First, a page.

images from the Gallery's collection

MAG Homepage

Main menu:

Site search



RSS Feeds RSS Feed

Hungry for more Paley?

By Meg Colbert, Visual Resources Assistant/Creative Workshop Registrar

coverAP21centuryJust a few months ago, I wrote about Albert Paley briefly as he was highlighted in Breaking Ground: A Century of Craft Art in Western New York, as the premier ironmaster both regionally and nationwide. That 12-page spread served as an appetizer to the hearty entrée of Albert Paley in the 21st Century, the catalog for the exhibition of the same title that opened earlier this month.

Much like the exhibit, the catalog shows a diverse array of Paley’s sculptural work in various stages from conception to creation to completion. Images of Paley working in his studio, standing next to gargantuan pieces of steel with tape measure or torch in hand accompany photographs of the work in their final installation showing the transformation that can’t help but leave the reader feeling awestruck by Paley’s power over solid matter. The level of workmanship and attention to detail can be seen in the views of various developmental models made in cardboard and steel. The sheer scale of Paley’s work is solidified in the construction views with forklifts and cranes looking nimble and dainty in comparison to the pieces of shaped metal they strive to assemble.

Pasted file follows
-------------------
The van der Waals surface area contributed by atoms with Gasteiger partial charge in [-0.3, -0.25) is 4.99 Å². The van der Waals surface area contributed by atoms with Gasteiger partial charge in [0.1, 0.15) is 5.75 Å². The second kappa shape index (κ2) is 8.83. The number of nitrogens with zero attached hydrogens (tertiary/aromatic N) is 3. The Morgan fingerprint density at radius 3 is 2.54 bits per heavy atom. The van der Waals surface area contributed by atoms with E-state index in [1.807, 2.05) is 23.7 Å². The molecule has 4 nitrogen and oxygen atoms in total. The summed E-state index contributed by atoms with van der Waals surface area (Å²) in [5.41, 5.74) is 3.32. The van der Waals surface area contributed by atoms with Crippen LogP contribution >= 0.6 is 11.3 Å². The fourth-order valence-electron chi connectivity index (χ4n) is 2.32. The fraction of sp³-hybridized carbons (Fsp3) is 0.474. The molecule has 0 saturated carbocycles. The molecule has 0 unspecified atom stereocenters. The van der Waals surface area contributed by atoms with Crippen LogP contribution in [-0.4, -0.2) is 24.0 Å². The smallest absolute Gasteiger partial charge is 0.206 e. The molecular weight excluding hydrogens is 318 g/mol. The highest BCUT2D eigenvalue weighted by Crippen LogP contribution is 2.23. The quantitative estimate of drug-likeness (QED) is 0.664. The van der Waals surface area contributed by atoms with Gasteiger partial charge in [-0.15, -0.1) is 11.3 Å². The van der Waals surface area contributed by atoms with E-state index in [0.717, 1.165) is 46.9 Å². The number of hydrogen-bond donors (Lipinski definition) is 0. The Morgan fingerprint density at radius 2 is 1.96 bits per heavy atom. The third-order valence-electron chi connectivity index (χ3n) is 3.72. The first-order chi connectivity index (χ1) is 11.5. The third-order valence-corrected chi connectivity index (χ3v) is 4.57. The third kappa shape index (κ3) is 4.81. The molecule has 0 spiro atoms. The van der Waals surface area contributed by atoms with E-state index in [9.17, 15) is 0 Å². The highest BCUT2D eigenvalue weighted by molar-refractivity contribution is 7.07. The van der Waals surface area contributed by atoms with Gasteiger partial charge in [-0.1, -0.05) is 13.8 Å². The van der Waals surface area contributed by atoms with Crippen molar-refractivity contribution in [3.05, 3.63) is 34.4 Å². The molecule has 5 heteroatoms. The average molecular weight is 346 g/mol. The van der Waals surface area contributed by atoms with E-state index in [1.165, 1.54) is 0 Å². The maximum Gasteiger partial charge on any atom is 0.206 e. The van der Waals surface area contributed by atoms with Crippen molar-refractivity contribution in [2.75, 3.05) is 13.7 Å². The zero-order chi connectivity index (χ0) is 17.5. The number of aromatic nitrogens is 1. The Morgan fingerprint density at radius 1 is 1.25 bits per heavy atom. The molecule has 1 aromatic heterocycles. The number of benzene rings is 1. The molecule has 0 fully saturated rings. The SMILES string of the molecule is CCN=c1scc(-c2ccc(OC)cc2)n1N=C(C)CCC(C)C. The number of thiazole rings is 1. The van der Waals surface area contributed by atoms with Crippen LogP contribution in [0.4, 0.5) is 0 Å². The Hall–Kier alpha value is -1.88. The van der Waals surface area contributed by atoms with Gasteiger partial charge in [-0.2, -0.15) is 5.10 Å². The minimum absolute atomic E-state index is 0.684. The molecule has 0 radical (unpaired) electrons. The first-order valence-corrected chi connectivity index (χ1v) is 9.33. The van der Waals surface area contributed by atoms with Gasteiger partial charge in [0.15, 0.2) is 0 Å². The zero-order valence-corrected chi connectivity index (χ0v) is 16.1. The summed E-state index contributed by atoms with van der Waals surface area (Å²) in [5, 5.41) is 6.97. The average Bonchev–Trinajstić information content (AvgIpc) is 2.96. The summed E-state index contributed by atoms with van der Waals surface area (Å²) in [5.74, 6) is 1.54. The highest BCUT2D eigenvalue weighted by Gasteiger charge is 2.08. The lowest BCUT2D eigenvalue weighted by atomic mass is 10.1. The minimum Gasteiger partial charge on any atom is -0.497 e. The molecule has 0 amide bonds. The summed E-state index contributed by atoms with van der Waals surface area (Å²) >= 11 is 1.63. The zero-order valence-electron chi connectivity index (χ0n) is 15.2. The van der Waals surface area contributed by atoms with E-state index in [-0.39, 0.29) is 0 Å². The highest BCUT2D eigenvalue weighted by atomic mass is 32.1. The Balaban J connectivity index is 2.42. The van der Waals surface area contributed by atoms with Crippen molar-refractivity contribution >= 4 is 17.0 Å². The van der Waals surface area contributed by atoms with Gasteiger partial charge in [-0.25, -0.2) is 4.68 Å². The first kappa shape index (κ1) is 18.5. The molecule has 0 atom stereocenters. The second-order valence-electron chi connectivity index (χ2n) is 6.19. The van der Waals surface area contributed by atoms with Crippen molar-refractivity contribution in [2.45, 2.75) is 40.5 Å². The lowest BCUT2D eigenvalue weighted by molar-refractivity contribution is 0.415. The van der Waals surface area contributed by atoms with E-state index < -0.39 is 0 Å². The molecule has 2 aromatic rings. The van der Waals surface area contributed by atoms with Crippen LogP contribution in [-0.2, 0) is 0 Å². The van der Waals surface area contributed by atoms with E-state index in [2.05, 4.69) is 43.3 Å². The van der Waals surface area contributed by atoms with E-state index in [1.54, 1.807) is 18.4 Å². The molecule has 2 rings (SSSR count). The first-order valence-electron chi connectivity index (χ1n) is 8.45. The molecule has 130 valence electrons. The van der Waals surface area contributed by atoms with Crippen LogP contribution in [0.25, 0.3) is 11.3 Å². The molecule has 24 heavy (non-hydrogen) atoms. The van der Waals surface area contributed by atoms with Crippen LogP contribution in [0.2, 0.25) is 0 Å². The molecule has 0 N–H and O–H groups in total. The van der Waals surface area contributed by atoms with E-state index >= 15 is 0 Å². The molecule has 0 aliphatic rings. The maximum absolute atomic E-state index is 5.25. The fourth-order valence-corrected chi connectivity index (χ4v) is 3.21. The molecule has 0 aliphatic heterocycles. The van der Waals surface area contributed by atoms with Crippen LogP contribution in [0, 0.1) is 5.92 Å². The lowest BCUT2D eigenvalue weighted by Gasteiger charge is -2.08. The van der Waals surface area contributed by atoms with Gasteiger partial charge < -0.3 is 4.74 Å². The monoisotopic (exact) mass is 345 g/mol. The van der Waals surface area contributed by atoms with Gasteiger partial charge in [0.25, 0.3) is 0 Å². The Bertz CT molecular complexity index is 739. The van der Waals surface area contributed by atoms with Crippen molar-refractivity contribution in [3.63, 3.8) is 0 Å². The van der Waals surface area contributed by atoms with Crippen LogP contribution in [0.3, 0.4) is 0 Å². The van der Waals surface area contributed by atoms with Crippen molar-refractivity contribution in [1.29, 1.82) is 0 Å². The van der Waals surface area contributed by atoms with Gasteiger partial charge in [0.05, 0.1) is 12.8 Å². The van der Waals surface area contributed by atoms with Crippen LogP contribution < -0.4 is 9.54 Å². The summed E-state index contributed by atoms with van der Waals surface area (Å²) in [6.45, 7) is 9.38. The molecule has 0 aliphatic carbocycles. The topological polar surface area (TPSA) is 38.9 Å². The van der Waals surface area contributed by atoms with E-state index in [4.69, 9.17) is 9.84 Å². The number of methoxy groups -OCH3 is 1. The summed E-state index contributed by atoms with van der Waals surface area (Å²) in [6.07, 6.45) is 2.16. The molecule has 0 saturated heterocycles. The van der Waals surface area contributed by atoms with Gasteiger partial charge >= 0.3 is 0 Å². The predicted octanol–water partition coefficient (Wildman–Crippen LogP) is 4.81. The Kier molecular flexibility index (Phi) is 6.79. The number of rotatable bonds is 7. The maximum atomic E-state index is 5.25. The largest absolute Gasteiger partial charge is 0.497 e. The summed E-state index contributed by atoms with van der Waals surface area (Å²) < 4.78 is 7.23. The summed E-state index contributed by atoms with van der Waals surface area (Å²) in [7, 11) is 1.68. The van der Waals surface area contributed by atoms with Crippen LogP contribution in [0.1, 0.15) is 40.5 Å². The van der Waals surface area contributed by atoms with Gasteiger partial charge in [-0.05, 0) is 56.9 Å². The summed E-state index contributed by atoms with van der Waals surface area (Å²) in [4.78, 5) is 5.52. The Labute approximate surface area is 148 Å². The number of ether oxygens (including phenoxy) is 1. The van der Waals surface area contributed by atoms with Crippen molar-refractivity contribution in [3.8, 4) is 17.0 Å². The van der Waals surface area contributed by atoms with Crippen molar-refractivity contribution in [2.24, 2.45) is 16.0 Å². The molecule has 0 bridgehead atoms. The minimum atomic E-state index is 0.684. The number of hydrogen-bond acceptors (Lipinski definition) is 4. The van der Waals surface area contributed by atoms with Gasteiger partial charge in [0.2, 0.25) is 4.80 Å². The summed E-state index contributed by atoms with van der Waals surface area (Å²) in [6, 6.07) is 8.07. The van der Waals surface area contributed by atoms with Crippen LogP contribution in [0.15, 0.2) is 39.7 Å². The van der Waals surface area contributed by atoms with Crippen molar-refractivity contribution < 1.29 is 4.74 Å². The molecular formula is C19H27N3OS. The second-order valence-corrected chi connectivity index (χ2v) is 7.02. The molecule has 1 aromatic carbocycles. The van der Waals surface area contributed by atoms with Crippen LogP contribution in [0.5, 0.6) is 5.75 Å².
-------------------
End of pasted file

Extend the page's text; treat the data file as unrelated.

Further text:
A new level of appreciation can be gained by these images alone; from Paley’s detailed proposals to the pieces of work being carefully loaded onto machinery in the snow. Carter Ratcliff’s essay “Monument as Provocateur: The Art of Albert Paley” furthers this admiration by naming Paley as the contemporary to ancient masters of sculpture including Praxiteles and Bernini. Ratcliff sings Paley’s praises and chronicles the artist’s development from his beginnings as a jeweler in the early 1970’s to Threshold, the bright yellow sculpture which stands 71 feet tall in front of Klein Steel headquarters in Rochester, completed in 2007.

The entirety of the catalog can be compared to each of Paley’s pieces; an organic journey of possibility and process that as Ratcliff describes; “represents freedom itself – not as an abstraction but as an experience for us to seize and elaborate.”

Albert Paley in the 21st Century is now available for borrowing at the Charlotte Whitney Allen Library. Click here to check availability.

The exhibition catalog can also be purchased exclusively at The Gallery Store.

Write a comment